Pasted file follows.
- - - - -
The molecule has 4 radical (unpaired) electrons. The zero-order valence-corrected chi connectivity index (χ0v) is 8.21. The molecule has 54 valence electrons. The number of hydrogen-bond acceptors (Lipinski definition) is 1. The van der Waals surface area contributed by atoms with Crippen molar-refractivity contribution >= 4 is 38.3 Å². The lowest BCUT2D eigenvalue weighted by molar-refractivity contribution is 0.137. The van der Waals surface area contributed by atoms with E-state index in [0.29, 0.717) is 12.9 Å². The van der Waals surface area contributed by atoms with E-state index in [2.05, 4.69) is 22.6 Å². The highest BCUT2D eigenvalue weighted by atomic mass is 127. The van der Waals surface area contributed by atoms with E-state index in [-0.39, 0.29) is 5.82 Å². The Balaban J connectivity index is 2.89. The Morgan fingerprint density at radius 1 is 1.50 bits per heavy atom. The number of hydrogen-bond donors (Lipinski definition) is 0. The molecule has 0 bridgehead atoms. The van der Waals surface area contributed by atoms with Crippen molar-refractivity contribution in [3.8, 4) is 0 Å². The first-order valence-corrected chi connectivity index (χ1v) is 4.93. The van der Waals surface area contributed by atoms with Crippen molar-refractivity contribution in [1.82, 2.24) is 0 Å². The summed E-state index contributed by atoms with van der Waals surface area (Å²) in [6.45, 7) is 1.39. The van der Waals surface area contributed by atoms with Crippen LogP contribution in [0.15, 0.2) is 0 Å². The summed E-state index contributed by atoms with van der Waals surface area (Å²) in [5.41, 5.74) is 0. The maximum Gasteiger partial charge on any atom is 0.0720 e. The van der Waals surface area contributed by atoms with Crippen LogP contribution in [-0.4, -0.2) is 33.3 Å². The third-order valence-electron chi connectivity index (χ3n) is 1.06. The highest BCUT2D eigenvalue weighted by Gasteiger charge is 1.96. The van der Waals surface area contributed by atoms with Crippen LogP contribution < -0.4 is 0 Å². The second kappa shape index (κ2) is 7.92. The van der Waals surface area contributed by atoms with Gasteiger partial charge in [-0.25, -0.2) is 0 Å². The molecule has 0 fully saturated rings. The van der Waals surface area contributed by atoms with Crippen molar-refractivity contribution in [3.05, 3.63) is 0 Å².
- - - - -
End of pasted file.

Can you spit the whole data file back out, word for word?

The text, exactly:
The molecule has 4 radical (unpaired) electrons. The zero-order valence-corrected chi connectivity index (χ0v) is 8.21. The molecule has 54 valence electrons. The number of hydrogen-bond acceptors (Lipinski definition) is 1. The van der Waals surface area contributed by atoms with Crippen molar-refractivity contribution >= 4 is 38.3 Å². The lowest BCUT2D eigenvalue weighted by molar-refractivity contribution is 0.137. The van der Waals surface area contributed by atoms with E-state index in [0.29, 0.717) is 12.9 Å². The van der Waals surface area contributed by atoms with E-state index in [2.05, 4.69) is 22.6 Å². The highest BCUT2D eigenvalue weighted by atomic mass is 127. The van der Waals surface area contributed by atoms with E-state index in [-0.39, 0.29) is 5.82 Å². The Balaban J connectivity index is 2.89. The Morgan fingerprint density at radius 1 is 1.50 bits per heavy atom. The number of hydrogen-bond donors (Lipinski definition) is 0. The molecule has 0 bridgehead atoms. The van der Waals surface area contributed by atoms with Crippen molar-refractivity contribution in [3.8, 4) is 0 Å². The first-order valence-corrected chi connectivity index (χ1v) is 4.93. The van der Waals surface area contributed by atoms with Crippen molar-refractivity contribution in [1.82, 2.24) is 0 Å². The summed E-state index contributed by atoms with van der Waals surface area (Å²) in [6.45, 7) is 1.39. The van der Waals surface area contributed by atoms with Crippen LogP contribution in [0.15, 0.2) is 0 Å². The summed E-state index contributed by atoms with van der Waals surface area (Å²) in [5.41, 5.74) is 0. The maximum Gasteiger partial charge on any atom is 0.0720 e. The van der Waals surface area contributed by atoms with Crippen LogP contribution in [-0.4, -0.2) is 33.3 Å². The third-order valence-electron chi connectivity index (χ3n) is 1.06. The highest BCUT2D eigenvalue weighted by Gasteiger charge is 1.96. The van der Waals surface area contributed by atoms with Crippen LogP contribution < -0.4 is 0 Å². The second kappa shape index (κ2) is 7.92. The van der Waals surface area contributed by atoms with Gasteiger partial charge in [-0.25, -0.2) is 0 Å². The molecule has 0 fully saturated rings. The van der Waals surface area contributed by atoms with Crippen molar-refractivity contribution in [3.05, 3.63) is 0 Å².